Mullens Takes Over at QB as Vikings Head to Cincy in Big Game for Both Teams; Keys to Beating Bengals
This Saturday’s game at Cincinnati is a big one for Nick Mullens and the Vikings, who at 7-6 are holding the NFC’s No. 6 seed with a one-game lead on six other teams at 6-7 (including the Buccaneers who are leading the NFC South on tie-breakers). The Vikings also want to stay within two games of Detroit in the NFC North with a win or one game if Minnesota wins and Detroit falls on Saturday night at home against hot Denver.
If Minnesota loses to the 7-6 Bengals — who have won two straight games and are in the AFC playoff hunt — the Vikings still will hold the sixth seed heading back home to face the Lions in Week 16. That is due to the Vikings’ strong 6-3 record in NFC games this season. But a win obviously helps their playoff chances and a loss puts even more pressure on next week’s game against the Lions (which in either event will be a huge game for both teams).
Nick Mullens, Week 15, and The Vikings’ Playoff Push
It’s actually a more important game for the Bengals as they currently rank 10th in the AFC pecking order due to their poor 3-6 record in AFC games and they are tied with five other teams at 7-6.
Both teams have rallied from poor starts—1-4 for the Vikings and 1-3 for the Bengals—to get back in the playoff race.
It’s a battle of backup QBs turned starters with Nick Mullens, 5-12 in his career as a starter, getting the call (ahead of Josh Dobbs and Jaren Hall) from Kevin O’Connell. Ex-Vikings practice squad QB Jake Browning starts his fourth game (2-1 so far) since star Joe Burrow was lost for the season with a wrist injury.
Mullens completed three key passes on the game-winning drive in Las Vegas, with the biggest a 20-yarder to Jordan Addison on 3rd-and-6 from the Raiders 42. Mullens finished 9 of 13 for 83 yards in the game.
Browning passed for 354 yards and 275 yards in wins the past two weeks at Jacksonville and at home against Indianapolis. He led the Bengals to 34 points in each victory and has completed 76% of his passes in five appearances this season (he has an impressive passer rating of 110.9, with five TDs and two interceptions and he’s been sacked nine times).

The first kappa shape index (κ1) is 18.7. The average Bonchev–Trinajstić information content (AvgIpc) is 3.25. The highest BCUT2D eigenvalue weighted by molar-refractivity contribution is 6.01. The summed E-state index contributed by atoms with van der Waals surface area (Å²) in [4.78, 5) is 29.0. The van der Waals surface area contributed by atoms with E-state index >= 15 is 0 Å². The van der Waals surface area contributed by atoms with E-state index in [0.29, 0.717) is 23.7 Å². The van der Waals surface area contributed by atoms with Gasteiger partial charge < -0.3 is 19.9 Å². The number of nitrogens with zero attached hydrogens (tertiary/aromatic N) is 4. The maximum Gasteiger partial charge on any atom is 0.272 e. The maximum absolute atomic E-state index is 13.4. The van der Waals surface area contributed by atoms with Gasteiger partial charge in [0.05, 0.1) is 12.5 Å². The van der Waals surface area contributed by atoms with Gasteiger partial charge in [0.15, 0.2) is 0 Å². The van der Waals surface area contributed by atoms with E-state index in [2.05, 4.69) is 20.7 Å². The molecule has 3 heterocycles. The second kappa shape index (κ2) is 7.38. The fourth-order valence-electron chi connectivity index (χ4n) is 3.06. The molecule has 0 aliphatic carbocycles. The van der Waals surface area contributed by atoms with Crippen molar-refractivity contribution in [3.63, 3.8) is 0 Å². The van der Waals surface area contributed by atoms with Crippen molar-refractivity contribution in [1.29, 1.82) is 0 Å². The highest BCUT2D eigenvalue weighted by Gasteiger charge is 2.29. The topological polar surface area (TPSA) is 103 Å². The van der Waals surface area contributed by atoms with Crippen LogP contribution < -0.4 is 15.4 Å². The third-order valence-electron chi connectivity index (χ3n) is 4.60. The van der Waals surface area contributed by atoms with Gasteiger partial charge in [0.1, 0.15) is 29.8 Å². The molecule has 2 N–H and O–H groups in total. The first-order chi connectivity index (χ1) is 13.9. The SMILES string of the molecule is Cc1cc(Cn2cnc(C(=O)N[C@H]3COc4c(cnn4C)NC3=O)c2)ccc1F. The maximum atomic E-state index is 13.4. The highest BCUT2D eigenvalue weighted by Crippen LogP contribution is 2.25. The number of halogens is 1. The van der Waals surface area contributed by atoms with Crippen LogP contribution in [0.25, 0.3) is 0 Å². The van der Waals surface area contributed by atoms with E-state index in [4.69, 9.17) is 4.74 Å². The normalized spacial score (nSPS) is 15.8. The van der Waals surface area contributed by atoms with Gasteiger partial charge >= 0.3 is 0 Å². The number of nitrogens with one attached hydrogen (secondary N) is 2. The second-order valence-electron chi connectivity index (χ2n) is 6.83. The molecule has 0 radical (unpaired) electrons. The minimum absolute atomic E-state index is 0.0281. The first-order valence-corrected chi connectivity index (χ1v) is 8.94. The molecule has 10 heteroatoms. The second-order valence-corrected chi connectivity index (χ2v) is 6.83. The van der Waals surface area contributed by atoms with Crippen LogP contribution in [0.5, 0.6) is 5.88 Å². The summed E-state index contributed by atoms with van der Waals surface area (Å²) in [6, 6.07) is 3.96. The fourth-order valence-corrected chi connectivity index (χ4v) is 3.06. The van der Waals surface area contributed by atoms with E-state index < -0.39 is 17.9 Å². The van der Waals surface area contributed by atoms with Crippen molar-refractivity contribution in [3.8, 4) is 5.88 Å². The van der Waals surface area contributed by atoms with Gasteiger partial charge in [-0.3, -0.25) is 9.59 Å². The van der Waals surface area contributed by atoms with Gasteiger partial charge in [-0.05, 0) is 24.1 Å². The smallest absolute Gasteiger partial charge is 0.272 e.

The Vikings are expected to have Justin Jefferson back in the lineup (he says he’s OK to play after suffering a chest injury on a big hit last Sunday). But they will be without two starters on offense — right tackle Brian O’Neill and running back Alexander Mattison — who both have sprained ankles. The Vikings will hope to get them back against Detroit next week. Receiver Jalen Nailor also is out (concussion protocol). Right guard Ed Ingram returns after missing last week with a hip injury and left guard Dalton Risner will start despite his sore ankle.
This is a fascinating matchup of two of the NFL’s best young head coaches in O’Connell and Zac Taylor and two of the top defensive coordinators in the Vikings’ Brian Flores and the Bengals’ Lou Anarumo.
Here are my keys to the Vikings beating the Bengals:
1. Win the turnover battle: it’s been the formula all season that the Vikings win if they are even or ahead in turnover margin (plus 3 last week against the Raiders). Cincinnati ranks second in the league with a plus 10 turnover ratio with the second fewest giveaways (11) and the sixth-most takeaways (21). The Vikings are minus 5 on the season.
2. Better pass protection for Mullens: both Mullens and Dobbs were under siege by Maxx Crosby and the Raiders last week against the Vikings’ banged up O-line with five sacks and consistent pressure. Trey Hendrickson is the Bengals’ best pass rusher (13.5 sacks) and usually lines up on the right side so he would rush against Christian Darrisaw but it wouldn’t be surprising to see him flip over to the left side to go against David Quessenberry who replaces O’Neill.
Quessenberry will have his hands full with Sam Hubbard (five sacks) or Hendrickson and the Vikings need to give him help on longer drop backs with tight end Josh Oliver as part of a double team as they did on Crosby in the second half of the Raiders game when Quessenberry came in for O’Neill.